Chunky, distorted riffs support snarky, cutting vocals on “Everything is Better”, a tongue-in-cheek acceptance of one such broken friendship. Agile shifts between heavy fuzz guitar and softer, more introspective moments follow the vocals through tumult and triumph as Sturino envisions what’s being said about her from the other side of the conflict. Leaning into a perception of her as cold and uncaring, Sturino revels in the role of the villain, taking jabs like “everything is better when you’re not around”.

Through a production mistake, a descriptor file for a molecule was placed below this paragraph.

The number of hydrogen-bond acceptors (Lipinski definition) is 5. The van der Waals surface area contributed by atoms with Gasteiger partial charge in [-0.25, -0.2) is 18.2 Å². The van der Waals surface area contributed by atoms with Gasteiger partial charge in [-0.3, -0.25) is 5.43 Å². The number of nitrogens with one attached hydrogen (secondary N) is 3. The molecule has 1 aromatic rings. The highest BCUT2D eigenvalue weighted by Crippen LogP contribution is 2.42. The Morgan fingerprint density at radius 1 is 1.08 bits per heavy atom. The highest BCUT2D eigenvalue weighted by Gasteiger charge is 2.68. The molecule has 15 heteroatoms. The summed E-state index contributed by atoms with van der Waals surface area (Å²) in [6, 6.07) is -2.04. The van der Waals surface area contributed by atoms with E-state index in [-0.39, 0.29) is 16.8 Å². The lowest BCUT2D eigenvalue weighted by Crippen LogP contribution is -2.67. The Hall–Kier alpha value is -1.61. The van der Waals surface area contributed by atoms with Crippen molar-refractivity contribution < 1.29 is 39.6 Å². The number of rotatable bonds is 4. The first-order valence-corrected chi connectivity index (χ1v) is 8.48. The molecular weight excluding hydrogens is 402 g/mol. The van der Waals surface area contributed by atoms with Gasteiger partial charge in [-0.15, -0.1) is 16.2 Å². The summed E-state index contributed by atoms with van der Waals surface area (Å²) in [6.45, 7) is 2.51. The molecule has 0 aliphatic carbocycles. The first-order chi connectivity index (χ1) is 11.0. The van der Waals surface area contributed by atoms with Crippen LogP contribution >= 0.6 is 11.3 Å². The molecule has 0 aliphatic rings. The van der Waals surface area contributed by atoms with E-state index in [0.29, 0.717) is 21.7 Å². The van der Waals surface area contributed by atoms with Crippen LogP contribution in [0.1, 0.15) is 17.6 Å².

Though the record acknowledges a perpetual state of arrested development that comes with being a musician, the band is anything but stagnant musically. Opening themselves up to ideas outside the constraints of their slacker rock sound, Weakened Friends puts the full force of their creative ambition into “Quitter”. Inspired by watching peers go above and beyond what is expected of them, the band sought to explore each song’s fullest potential, with their most extensive pre-production and arrangement work to date. Incorporating banjo, pedal steel, horns, extensive synth arrangement and a number of non-instrumental sounds such as ovens and camera flashes, Weakened Friends expand on their universe of sounds on their new LP.